The impressive truth remains that second-generation American Muslims are doing something that their parents were not necessarily able to do when growing up in their Muslim homeland; define and exemplify the kind of Muslims they want to be  honest, progressive and morally bound.


Bisma Tirmizi

Bisma Tirmizi

The author lives for the simple pleasures and her musings over a cup of tea almost always find a way to be the written word. She also writes for

The views expressed by the writer and the reader comments do not necessarily reflect the views and policies of The Express Tribune.

  • just_someone

    An interesting and insightful article, one that you rarely see on the Tribune blogs.
    I have been lucky to integrate in US society very well even though I am an immigrant (probably more so that lots of first gen Americans) and I have also thought deeply about the issue of how kids should be raised to be good Muslims and the challenges of doing this… this article provides the reality of the situation where you can only educate and impart values and then hope and pray that this will be enough and recognize that you cant do it all (the last of which is sometimes lost on first gen immigrants…)
    Anyway, would love to see more on the topic from you…Recommend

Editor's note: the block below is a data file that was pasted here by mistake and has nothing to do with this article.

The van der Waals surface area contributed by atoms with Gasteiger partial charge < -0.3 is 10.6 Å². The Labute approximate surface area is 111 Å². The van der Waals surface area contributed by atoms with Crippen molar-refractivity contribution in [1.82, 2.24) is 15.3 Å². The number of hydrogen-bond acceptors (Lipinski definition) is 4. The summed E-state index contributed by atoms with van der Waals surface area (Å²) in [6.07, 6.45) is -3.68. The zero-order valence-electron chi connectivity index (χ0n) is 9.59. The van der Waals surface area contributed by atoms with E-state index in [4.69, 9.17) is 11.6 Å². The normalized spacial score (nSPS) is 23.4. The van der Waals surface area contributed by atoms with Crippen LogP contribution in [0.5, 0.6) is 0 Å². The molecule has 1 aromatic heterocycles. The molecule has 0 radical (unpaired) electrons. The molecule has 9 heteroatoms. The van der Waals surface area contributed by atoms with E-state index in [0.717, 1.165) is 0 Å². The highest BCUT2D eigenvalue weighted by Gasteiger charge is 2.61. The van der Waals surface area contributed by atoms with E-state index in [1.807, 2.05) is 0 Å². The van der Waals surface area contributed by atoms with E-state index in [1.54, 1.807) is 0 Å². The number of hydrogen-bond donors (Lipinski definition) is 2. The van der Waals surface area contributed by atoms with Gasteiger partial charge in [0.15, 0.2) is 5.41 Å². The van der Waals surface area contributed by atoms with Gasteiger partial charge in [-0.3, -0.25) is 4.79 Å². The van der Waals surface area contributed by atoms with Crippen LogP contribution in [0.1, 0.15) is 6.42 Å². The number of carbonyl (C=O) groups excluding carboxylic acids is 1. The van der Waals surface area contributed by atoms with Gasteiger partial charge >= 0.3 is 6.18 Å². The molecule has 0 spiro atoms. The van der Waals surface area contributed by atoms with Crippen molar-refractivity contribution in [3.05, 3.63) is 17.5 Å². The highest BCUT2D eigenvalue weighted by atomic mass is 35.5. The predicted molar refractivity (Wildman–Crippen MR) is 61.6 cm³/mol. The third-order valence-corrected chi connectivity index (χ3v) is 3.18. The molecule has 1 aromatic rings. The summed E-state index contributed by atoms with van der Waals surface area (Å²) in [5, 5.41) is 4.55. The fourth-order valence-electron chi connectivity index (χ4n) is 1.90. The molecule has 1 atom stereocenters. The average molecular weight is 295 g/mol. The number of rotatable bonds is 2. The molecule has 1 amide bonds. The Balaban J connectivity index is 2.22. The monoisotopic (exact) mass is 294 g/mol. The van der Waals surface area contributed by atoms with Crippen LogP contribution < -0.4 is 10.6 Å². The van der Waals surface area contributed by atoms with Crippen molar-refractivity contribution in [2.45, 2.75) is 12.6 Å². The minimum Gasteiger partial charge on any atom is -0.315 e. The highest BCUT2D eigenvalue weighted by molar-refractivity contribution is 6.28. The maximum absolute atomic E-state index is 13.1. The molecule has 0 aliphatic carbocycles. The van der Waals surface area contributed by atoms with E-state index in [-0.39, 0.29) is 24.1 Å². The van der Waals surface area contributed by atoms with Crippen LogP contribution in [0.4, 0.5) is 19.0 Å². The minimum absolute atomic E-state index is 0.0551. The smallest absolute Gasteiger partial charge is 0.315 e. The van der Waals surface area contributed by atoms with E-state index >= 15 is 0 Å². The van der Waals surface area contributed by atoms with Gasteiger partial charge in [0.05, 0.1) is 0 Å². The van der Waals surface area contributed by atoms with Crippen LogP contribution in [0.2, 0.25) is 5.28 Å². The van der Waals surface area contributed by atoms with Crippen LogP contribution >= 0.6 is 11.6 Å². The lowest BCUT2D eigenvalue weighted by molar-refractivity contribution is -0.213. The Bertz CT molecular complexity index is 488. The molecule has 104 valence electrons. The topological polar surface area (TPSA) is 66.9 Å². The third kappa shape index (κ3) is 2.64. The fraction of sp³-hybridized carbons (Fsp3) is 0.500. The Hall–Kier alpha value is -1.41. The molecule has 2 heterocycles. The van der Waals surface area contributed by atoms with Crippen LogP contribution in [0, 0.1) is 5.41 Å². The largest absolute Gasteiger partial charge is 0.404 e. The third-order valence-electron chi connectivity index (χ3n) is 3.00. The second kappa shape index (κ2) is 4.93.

• honest critic

    Why does tribune publishes articles based on copy paste only. Nothing new in this article, all borrowed material. Please put your editors to real work. Recommend

  • Mash

    Do you ever hear of such absurd challenges from people of any other religions. There is something inherent in the philosophy that makes it difficult for most people to follow even in countries like Pakistan, Saudi, Iran, Malayasia, Sudan, Iraq, Yemen… the list is pretty long,Recommend

  • Parvez

    One aspect you have shied away from …. and that is that Muslims always teach that Islam is better than other religions, it is the perfect religion etc, giving a child at a very early age the wrong notion that other religions are inferior. The child then asks itself that if this is so, why are we living in a Christian dominated society. A society that accepts us……….does this not create a state of confusion in the tender mind.
    The logical answer is to teach that Islam is as good as all other religions, in short teach tolerance…..and this can easily be done in the American or ‘ western ‘ environments……BUT IS IT ?Recommend

  • 19640909rk .

    The impressive truth remains that second-generation American Muslims are doing something that their parents were not necessarily able to do when growing up in their Muslim homeland; define and exemplify the kind of Muslims they want to be – honest, progressive and morally bound.

    Really? Boston bomber, Ahmed sehzad etc?????Recommend

  • ajeet

    Islam means submission and not peace.Recommend

  • Rafasa Arandas

    Which is more important, your nationality or your faith? This is something all of us must consider and decide, at one time or another.Recommend

  • Yo2Da2